Ocean Crust

 

Layer 1

Average 400 m thick, thicker in Atlantic/Indian Oceans (no trenches)

Sea floor sediments

Layer 2

Average 1.4 km; 1-2.5 km thick

Basalt

  • 2A--Pillow lavas, 0.5 km

  • 2B--Sheeted dikes, 1.5 km

Layer 3

Average 5 km thick

Gabbro

Upper mantle

Average, below 7 km of crust

Peridotite

 

When obducted onto land during a plate collision, the sea floors becomes an ophiolite.  It is generally characterized as "dismembered", because it is severely faulted and broken up.  The peridotite in the ophiolite is usually serpentenized, which means the olivine hydrates by taking water into the crystalline structure.  The 30% expansion reduces the density, which make the serpentenite buoyant.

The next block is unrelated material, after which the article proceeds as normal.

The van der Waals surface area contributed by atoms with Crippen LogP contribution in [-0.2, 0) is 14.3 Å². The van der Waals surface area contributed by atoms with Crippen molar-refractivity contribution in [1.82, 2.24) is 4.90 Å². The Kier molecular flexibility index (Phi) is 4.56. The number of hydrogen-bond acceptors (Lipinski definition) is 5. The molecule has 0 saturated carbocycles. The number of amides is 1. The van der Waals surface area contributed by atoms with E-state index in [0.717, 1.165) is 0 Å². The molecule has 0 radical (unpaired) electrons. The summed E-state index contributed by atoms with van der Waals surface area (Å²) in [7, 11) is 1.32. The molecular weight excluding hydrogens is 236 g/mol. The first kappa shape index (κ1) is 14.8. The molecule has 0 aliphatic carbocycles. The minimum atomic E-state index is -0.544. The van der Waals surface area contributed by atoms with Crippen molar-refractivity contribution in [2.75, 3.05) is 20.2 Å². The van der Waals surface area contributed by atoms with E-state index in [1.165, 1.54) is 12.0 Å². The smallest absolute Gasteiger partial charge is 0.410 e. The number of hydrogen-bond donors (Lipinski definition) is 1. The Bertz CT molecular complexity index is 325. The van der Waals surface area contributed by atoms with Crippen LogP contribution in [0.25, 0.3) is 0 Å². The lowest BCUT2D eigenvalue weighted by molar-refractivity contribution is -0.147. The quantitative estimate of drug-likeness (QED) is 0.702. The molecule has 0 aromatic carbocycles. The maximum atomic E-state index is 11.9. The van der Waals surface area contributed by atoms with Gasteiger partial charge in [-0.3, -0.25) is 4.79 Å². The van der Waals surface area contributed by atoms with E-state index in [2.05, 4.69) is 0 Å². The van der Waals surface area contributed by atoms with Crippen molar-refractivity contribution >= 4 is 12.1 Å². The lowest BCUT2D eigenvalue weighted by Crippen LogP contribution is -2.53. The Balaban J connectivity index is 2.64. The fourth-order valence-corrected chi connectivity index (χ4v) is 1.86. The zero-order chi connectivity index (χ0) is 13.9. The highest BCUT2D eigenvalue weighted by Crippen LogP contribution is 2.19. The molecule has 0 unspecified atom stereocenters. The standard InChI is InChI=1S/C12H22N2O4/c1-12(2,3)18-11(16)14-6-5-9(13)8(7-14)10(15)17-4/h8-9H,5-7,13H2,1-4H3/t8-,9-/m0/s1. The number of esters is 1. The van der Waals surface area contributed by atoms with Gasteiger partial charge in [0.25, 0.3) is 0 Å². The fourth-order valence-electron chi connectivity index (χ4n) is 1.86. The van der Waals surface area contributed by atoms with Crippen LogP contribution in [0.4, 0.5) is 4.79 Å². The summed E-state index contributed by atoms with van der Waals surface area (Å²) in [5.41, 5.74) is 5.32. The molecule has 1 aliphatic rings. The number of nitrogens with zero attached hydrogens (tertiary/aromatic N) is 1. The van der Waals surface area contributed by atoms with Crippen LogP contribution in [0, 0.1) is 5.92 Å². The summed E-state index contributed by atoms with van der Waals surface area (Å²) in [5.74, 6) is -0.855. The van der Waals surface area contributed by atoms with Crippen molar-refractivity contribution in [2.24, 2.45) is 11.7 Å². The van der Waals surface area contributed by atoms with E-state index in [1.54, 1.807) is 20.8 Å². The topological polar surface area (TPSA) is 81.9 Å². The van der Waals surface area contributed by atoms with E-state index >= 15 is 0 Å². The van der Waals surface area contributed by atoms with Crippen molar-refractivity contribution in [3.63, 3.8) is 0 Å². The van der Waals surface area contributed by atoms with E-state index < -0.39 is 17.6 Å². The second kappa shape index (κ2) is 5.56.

Famous, well preserved ophiolites occur in Oman, Cyprus where it is the source of the copper mines that make the island famous, and Newfoundland.


Last revision  11/29/2015